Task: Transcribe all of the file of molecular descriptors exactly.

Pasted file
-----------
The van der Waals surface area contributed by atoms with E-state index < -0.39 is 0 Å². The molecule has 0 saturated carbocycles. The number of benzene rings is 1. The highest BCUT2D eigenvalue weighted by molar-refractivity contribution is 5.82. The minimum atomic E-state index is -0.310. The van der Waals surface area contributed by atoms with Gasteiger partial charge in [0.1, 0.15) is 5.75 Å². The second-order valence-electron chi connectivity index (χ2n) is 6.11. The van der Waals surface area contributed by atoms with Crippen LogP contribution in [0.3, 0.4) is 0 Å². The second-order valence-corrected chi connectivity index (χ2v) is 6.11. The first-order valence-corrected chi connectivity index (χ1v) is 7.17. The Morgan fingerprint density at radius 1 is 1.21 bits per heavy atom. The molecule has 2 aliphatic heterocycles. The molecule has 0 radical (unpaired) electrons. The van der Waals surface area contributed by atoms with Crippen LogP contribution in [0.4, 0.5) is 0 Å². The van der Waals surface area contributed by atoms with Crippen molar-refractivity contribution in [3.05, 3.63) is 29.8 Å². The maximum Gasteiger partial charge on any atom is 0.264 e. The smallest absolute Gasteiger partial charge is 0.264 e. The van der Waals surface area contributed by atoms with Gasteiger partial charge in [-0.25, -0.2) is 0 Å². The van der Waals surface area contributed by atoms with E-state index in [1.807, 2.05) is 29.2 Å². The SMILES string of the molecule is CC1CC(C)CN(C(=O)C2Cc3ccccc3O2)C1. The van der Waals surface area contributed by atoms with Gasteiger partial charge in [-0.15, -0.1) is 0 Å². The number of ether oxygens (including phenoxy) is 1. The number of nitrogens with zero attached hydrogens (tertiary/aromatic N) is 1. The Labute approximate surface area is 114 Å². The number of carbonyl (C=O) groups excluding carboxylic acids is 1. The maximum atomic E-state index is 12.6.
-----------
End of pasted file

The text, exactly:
The van der Waals surface area contributed by atoms with E-state index < -0.39 is 0 Å². The molecule has 0 saturated carbocycles. The number of benzene rings is 1. The highest BCUT2D eigenvalue weighted by molar-refractivity contribution is 5.82. The minimum atomic E-state index is -0.310. The van der Waals surface area contributed by atoms with Gasteiger partial charge in [0.1, 0.15) is 5.75 Å². The second-order valence-electron chi connectivity index (χ2n) is 6.11. The van der Waals surface area contributed by atoms with Crippen LogP contribution in [0.3, 0.4) is 0 Å². The second-order valence-corrected chi connectivity index (χ2v) is 6.11. The first-order valence-corrected chi connectivity index (χ1v) is 7.17. The Morgan fingerprint density at radius 1 is 1.21 bits per heavy atom. The molecule has 2 aliphatic heterocycles. The molecule has 0 radical (unpaired) electrons. The van der Waals surface area contributed by atoms with Crippen LogP contribution in [0.4, 0.5) is 0 Å². The van der Waals surface area contributed by atoms with Crippen molar-refractivity contribution in [3.05, 3.63) is 29.8 Å². The maximum Gasteiger partial charge on any atom is 0.264 e. The smallest absolute Gasteiger partial charge is 0.264 e. The van der Waals surface area contributed by atoms with Gasteiger partial charge in [-0.25, -0.2) is 0 Å². The van der Waals surface area contributed by atoms with E-state index in [1.807, 2.05) is 29.2 Å². The SMILES string of the molecule is CC1CC(C)CN(C(=O)C2Cc3ccccc3O2)C1. The van der Waals surface area contributed by atoms with Gasteiger partial charge in [-0.15, -0.1) is 0 Å². The number of ether oxygens (including phenoxy) is 1. The number of nitrogens with zero attached hydrogens (tertiary/aromatic N) is 1. The Labute approximate surface area is 114 Å². The number of carbonyl (C=O) groups excluding carboxylic acids is 1. The maximum atomic E-state index is 12.6.